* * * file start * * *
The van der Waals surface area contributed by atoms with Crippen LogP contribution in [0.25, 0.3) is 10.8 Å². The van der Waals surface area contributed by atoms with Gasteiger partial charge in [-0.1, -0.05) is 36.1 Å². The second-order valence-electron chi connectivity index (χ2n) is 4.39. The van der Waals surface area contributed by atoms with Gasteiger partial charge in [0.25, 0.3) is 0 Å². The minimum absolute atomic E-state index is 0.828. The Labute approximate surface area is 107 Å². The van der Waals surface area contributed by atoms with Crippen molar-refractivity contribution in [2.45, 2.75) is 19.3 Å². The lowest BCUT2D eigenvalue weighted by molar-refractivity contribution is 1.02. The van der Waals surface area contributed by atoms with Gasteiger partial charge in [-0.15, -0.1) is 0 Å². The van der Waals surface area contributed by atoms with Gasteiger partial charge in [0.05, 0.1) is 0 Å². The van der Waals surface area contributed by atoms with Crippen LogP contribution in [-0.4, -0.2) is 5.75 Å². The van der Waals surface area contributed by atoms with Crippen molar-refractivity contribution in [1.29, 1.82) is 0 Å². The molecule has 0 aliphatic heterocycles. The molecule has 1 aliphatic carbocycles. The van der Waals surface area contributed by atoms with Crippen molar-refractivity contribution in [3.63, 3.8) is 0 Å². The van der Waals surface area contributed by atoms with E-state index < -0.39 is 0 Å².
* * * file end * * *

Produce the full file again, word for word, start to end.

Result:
The van der Waals surface area contributed by atoms with Crippen LogP contribution in [0.25, 0.3) is 10.8 Å². The van der Waals surface area contributed by atoms with Gasteiger partial charge in [-0.1, -0.05) is 36.1 Å². The second-order valence-electron chi connectivity index (χ2n) is 4.39. The van der Waals surface area contributed by atoms with Gasteiger partial charge in [0.25, 0.3) is 0 Å². The minimum absolute atomic E-state index is 0.828. The Labute approximate surface area is 107 Å². The van der Waals surface area contributed by atoms with Crippen molar-refractivity contribution in [2.45, 2.75) is 19.3 Å². The lowest BCUT2D eigenvalue weighted by molar-refractivity contribution is 1.02. The van der Waals surface area contributed by atoms with Gasteiger partial charge in [-0.15, -0.1) is 0 Å². The van der Waals surface area contributed by atoms with Gasteiger partial charge in [0.05, 0.1) is 0 Å². The van der Waals surface area contributed by atoms with Crippen LogP contribution in [-0.4, -0.2) is 5.75 Å². The van der Waals surface area contributed by atoms with Crippen molar-refractivity contribution in [1.29, 1.82) is 0 Å². The molecule has 0 aliphatic heterocycles. The molecule has 1 aliphatic carbocycles. The van der Waals surface area contributed by atoms with Crippen molar-refractivity contribution in [3.63, 3.8) is 0 Å². The van der Waals surface area contributed by atoms with E-state index < -0.39 is 0 Å².